In 2009, with the practice booming, they looked to expand. But first, Brad Burrington engaged with the Upper Valley chapter of SCORE, the nonprofit association whose volunteer counselors work to educate entrepreneurs and help small businesses start, grow and succeed.
“Brad is probably the most entrepreneurial client I’ve ever worked with in my 30 years with SCORE,” said Fred Thomas, who in addition to being a SCORE counselor was a principal for 13 years at McKinsey & Co., a global management consulting firm. “He is extremely well-read and informed, not only about his industry sector but also about management in general. He consumes books, trade and business journals in large quantities.”
For seven years now, Burrington and SCORE have had a wide range of business counseling interactions — from discussing cash flow issues and borrowing terms and rates to acquisition pricing and building fairly complex financial business models. The interactions continue today.
“I often call Fred and ask for a sit-down session to share my latest idea for growing the business,” Burrington said. “He has an accomplished background and was a great listener and asked insightful questions and was invaluable to our business.”
In 2010, during the worst economic crisis since the Great Depression, the Burringtons took another risk: expanding and renovating both their White River Junction and Woodstock locations. The projects, totaling about 9,300 square feet, included high-end finishes, a $100,000 ventilation system, a digitized medical records room, an in-house pharmacy, an X-ray room, an isolation chamber and offices for the doctors.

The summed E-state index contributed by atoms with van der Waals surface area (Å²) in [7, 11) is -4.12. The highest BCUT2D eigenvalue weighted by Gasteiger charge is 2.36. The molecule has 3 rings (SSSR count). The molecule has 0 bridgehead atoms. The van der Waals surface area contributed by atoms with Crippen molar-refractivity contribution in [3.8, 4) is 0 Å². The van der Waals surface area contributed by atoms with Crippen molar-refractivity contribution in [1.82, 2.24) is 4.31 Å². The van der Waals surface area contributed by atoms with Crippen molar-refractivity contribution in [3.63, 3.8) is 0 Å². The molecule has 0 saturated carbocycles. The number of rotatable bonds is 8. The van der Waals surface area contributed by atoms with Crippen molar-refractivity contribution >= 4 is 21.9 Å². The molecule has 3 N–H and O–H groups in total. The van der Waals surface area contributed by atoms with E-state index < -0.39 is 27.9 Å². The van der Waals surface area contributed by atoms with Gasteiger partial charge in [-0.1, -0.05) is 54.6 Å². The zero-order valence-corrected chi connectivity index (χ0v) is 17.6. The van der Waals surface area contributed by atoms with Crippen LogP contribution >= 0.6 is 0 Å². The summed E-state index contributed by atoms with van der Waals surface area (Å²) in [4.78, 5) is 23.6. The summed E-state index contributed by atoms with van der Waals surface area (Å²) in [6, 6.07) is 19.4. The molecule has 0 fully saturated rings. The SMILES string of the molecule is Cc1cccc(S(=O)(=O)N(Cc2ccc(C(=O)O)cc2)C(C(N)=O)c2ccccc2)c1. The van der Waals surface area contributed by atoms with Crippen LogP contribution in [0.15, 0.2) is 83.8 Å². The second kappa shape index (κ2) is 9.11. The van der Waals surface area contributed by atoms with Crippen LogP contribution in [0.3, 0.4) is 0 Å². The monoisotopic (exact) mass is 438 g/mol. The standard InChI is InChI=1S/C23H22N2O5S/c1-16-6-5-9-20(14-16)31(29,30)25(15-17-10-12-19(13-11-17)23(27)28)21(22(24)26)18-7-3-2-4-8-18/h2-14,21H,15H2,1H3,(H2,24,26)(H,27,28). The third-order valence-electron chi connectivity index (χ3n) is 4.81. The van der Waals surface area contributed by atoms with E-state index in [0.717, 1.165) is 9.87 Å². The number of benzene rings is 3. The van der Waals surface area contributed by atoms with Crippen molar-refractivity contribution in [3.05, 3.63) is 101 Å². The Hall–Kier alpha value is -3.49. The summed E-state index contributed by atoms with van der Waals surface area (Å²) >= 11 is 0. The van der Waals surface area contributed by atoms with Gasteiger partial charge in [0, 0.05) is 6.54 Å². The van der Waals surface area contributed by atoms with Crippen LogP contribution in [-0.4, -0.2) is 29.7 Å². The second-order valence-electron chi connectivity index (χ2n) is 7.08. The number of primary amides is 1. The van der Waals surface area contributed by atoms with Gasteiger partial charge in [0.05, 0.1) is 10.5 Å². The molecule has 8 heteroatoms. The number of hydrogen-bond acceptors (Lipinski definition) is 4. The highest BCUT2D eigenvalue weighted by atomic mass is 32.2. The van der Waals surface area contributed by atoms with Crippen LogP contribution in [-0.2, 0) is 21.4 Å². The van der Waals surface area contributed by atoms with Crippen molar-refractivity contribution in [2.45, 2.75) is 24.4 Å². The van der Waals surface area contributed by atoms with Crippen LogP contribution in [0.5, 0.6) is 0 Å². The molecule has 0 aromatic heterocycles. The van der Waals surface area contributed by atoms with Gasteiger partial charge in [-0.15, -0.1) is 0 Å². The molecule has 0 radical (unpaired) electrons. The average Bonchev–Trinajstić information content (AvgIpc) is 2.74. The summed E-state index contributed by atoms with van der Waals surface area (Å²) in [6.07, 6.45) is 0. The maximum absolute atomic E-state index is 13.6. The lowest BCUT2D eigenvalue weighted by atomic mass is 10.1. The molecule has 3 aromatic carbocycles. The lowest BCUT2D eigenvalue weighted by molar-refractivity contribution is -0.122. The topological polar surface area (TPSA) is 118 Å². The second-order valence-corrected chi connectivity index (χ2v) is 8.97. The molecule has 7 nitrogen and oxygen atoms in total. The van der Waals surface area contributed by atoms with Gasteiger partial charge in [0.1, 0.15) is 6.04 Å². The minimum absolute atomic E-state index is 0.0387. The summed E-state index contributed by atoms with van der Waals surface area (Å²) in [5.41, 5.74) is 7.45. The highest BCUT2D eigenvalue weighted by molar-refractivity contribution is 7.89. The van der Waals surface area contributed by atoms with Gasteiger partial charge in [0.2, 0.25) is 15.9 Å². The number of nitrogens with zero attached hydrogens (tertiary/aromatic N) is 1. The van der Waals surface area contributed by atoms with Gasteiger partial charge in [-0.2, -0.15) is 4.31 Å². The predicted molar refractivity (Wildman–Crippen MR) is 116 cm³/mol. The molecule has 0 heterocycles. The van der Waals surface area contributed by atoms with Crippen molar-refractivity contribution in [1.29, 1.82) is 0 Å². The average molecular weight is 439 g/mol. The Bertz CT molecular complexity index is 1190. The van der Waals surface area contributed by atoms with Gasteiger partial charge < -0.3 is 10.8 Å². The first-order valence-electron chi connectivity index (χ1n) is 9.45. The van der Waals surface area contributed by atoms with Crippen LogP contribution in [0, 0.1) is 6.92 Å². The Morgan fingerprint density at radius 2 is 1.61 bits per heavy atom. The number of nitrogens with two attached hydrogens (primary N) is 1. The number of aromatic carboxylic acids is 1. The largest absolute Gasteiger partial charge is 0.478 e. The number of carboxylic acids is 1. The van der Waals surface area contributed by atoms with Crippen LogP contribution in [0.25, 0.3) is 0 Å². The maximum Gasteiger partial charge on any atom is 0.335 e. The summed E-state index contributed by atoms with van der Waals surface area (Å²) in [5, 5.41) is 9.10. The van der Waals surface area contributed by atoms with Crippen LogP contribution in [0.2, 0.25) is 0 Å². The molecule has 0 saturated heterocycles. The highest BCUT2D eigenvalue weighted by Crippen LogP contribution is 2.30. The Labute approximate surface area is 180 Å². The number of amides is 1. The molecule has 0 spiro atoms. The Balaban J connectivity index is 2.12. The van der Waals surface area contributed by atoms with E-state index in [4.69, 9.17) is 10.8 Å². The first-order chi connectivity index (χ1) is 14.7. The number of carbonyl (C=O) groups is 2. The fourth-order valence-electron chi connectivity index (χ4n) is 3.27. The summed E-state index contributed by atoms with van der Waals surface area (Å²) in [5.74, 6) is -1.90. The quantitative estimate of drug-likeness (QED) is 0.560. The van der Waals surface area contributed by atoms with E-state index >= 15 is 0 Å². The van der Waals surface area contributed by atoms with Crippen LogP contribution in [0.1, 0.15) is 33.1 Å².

Burrington’s attention to detail is reflected in the design of the exam rooms (a total of seven between the two locations), which mirror each other so doctors and technicians — whether they’re working in Woodstock or White River Junction — will find the same instruments and materials in the same spot in the same drawer with the same lighting in each work area.
“I believe the Veremedy team we have assembled is second to none and my main job today is to ensure they have everything they need to do the things they are good at and love to do — practice medicine and treat our pets with the highest values and ethics in a prosperous environment,” he said.